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Now casting: The candidates to take over as BBC Director-General

Who will succeed George Entwistle at the top of the beleaguered Corporation?

Caroline Thomson

The BBC's former chief operating officer narrowly missed out to Mr Entwistle and subsequently left the corporation in September when her post was axed. The 58-year-old was a BBC journalism trainee and went on to produce Panorama before leaving to become head of corporate affairs at Channel 4. She returned to the BBC as deputy director of the World Service before eventually rising to the role of chief operating officer in 2006.

Ed Richards

The chief executive of the regulator Ofcom was another front-runner who lost out to Mr Entwistle in June. At the time, his critics said it would be a "serious concern" if the BBC were to recruit a head with a political past – he was an adviser in Tony Blair's Labour government. His lack of programme-making experience may also count against him.

Tim Davie

The man currently left holding the reins, Mr Davie has no career history in journalism – and that has shocked many BBC staff. The 45-year-old worked in consumer marketing at PepsiCo and Procter & Gamble before arriving as the BBC's head of marketing. He controversially recommended that 6 Music be shut down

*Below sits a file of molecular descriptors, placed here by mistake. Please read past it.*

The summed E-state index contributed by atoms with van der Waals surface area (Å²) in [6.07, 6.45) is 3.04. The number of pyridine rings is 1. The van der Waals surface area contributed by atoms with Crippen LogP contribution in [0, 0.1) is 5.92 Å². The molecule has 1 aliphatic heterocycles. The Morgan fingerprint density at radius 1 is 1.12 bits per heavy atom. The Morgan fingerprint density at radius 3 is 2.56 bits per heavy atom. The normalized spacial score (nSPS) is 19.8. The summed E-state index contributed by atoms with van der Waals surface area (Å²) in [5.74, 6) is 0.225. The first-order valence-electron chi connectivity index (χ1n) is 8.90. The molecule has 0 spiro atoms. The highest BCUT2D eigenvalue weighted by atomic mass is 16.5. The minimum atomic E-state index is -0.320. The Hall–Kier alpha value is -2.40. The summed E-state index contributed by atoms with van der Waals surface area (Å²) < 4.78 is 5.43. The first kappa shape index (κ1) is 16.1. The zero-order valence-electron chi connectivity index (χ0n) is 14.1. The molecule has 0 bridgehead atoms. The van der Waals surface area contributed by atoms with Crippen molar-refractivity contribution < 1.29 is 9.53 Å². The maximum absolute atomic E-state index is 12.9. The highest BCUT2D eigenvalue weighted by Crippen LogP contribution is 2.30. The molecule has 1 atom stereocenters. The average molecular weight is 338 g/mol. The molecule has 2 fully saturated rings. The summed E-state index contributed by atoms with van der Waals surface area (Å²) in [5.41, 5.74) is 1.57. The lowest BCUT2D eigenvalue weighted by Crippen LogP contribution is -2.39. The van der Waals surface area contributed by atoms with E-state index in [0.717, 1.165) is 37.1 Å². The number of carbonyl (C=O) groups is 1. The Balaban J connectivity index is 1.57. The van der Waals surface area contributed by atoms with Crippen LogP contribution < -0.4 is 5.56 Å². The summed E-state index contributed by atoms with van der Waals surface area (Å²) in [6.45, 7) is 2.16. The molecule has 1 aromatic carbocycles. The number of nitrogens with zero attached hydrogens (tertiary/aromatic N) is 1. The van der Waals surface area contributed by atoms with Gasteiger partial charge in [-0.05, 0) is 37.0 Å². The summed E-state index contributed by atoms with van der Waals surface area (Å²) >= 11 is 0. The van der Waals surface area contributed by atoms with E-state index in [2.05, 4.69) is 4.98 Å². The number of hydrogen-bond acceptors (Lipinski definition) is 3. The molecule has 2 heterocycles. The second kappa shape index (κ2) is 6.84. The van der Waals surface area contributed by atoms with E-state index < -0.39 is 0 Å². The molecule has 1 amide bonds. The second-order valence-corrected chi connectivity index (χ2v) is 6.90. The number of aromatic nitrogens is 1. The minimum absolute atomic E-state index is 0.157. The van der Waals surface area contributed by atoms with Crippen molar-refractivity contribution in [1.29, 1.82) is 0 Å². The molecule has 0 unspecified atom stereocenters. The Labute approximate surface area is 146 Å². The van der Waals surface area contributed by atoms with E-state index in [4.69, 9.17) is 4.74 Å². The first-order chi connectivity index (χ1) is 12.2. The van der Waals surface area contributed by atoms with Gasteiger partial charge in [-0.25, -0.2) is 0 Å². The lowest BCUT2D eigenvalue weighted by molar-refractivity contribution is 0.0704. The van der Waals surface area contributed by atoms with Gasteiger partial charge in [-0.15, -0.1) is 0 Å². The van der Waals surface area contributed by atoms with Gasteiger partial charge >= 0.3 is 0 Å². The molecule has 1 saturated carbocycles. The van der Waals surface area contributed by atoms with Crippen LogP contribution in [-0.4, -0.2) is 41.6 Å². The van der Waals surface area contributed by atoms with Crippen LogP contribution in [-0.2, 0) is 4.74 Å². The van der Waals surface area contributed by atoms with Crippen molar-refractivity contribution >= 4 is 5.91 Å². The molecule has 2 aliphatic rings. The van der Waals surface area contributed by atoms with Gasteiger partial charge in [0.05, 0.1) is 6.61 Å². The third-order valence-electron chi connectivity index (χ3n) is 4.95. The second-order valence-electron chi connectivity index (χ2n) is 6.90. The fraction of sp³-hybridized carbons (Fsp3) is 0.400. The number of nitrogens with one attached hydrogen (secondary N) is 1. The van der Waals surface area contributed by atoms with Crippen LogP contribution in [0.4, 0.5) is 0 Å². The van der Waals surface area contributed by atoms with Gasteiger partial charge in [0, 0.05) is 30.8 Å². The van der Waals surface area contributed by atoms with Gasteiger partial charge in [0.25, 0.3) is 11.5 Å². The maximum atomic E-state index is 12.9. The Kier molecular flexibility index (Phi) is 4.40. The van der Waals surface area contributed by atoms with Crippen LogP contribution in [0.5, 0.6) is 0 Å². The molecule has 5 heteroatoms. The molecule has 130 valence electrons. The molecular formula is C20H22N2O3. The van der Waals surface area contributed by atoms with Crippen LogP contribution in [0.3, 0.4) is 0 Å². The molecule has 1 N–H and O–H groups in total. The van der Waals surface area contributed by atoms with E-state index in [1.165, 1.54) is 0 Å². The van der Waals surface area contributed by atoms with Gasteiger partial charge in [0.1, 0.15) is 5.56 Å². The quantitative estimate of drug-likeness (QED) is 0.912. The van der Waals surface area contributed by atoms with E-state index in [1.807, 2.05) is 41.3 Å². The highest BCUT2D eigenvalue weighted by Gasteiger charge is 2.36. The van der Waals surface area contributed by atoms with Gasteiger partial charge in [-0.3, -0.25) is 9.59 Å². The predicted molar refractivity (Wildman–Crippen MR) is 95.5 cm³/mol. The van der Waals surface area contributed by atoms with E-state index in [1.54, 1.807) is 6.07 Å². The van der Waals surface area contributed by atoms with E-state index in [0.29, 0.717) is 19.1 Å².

Danny Cohen

The controller of BBC1, Mr Cohen is responsible for the channel's overall direction. From 2007 to 2010 he was controller of BBC3.

Peter Fincham

Now ITV's director of television, Fincham, 56, may be reluctant to return to the BBC after he was forced out in a row over a trailer for a documentary about the Queen that appeared to show her storming out of a photo shoot with Annie Leibovitz.

Peter Horrocks

The current director of Global News shocked journalists earlier this year by asking them to come up with money-making ideas. A former editor of Newsnight and Panorama, he is one of the corporation's most senior news executives. He was brought in to crisis-manage the BBC's Savile coverage, and oversaw the Panorama programme into Newsnight and child abuse allegations.